Ghana: Commemorating 400 years of slavery
The first shipment of African slaves reached the USA in 1619. This is why Ghana declared 2019 a year of remembrance. Under the motto "Year of Return", the African diaspora is also being encouraged to come back to Ghana.
50-year-old Abdul Sumud Shaibu shows a picture of his grandfather on his smartphone. "Look at his height," he says. "My ancestors were giants. Strong and well built." Some of his ancestors even fought against slave hunters, Shaibu says. Sometimes they won but not every time. Losing meant a lifetime of slavery.
On the way to Portugal
Slave trade in West Africa flourished long before the first slaves were sold to the United States of America. By the end of the 15th century, Portuguese ships were bringing African slaves to the country. Occupied by the Europeans in the following decades and centuries, the African west coast turned into a hub for slave export.
Transatlantic triangular trade
The system was called triangular trade because major European powers brought goods such as weapons, textiles or alcohol to the West African coast, to be traded for slaves. From Africa the ships would sail to America, where the slaves were exchanged for coveted raw materials such as tea, coffee or cotton. These goods were then shipped back to Europe.
Cruel slave voyages
The living conditions during the journey across the Atlantic, the so-called Middle Passage, were inhumane. All the space available on the slave ships was used down to the last centimeter. The slaves were literally stacked on top of each other. They were chained and did not get enough food or water. Sick slaves were simply thrown overboard to keep infections from spreading.
Work on the cotton fields
In the "New World" the slaves were forced to work on cotton and sugar cane plantations. While the owners of the plantations were wealthy, the slaves remained poor. Living conditions for these slaves were harsh. Others worked in the cities as longshoremen or in the household of their owners. Many were used by the mining industry. Punishments and abuse were prevalent.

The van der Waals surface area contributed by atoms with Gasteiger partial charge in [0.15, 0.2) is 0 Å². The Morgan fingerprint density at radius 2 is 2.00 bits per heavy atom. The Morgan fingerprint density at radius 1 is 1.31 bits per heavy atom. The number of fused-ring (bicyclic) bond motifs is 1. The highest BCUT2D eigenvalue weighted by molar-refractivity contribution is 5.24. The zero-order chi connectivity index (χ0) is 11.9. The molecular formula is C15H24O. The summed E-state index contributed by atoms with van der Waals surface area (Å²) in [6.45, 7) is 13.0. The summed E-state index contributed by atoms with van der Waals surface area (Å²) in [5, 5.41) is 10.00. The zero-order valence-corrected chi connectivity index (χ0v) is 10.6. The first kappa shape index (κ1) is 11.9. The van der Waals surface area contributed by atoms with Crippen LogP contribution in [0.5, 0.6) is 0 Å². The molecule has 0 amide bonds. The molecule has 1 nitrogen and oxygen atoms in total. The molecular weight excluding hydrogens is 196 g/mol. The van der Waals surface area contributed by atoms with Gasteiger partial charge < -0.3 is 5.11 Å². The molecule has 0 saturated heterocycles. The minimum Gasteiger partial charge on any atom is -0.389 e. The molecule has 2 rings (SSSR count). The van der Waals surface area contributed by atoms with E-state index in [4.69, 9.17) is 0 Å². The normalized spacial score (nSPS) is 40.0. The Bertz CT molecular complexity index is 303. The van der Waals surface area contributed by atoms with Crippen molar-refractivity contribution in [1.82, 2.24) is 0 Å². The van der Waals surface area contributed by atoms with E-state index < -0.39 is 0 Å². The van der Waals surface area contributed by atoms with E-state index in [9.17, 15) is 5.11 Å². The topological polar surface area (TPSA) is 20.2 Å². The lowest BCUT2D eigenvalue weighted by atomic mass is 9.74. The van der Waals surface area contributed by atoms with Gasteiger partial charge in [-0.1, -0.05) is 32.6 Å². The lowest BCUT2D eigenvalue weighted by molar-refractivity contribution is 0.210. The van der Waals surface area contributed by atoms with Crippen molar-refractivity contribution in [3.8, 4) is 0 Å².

Shackled and branded
For many slaves violence was a part of their everyday life. They were whipped, had to wear shackles and were marked with branding irons. Their so-called "owner" could decide whether they were allowed to enter into a relationship. Slaves had no rights and could only hope to be released at some point. These shackles are exhibited today in a museum in the Ivory Coast.
Millions of Africans enslaved
The transatlantic slave trade reached its peak in the 18th century. West Africans accounted for about two thirds of African slaves brought to America. This map shows the coastal ports from which the ships set sail. It is not known how many Africans exactly were enslaved. Estimates point to 40 million people.
German slave traders
The Elector of Brandenburg, Friedrich Wilhelm, had the "Groß Friedrichsburg" colony built on today's Ghanaian coast. Ghana was called "Gold Coast" at the time of the slave trade. From there the Brandenburgers took part in the triangular trade, shipping about 30,000 slaves from 1685 on to the so-called "New World".
Honoring the dead
In Adidwan, a village in Ghana's Ashanti region, Nana Assenso visits the grave of his great-uncle Kwame Badu. His relative was named in memory of an ancestor who long ago was sold as a slave. Since then, the name has been passed on through the generations in the family. Nana Assenso's son is also called Kwame Badu.
The Nuhalenya Ada memorial
An installation by Ghanaian artist Kwame Akoto Bamfo in the village of Nuhalenya Ada commemorates the enslaved ancestors. Although the British banned the slave trade in 1808 and this ban was confirmed by the Congress of Vienna in 1815, slavery wasn’t really abolished until around 1870. Today, the ruins of the former slave fortresses on Ghana's coast are a reminder of this era.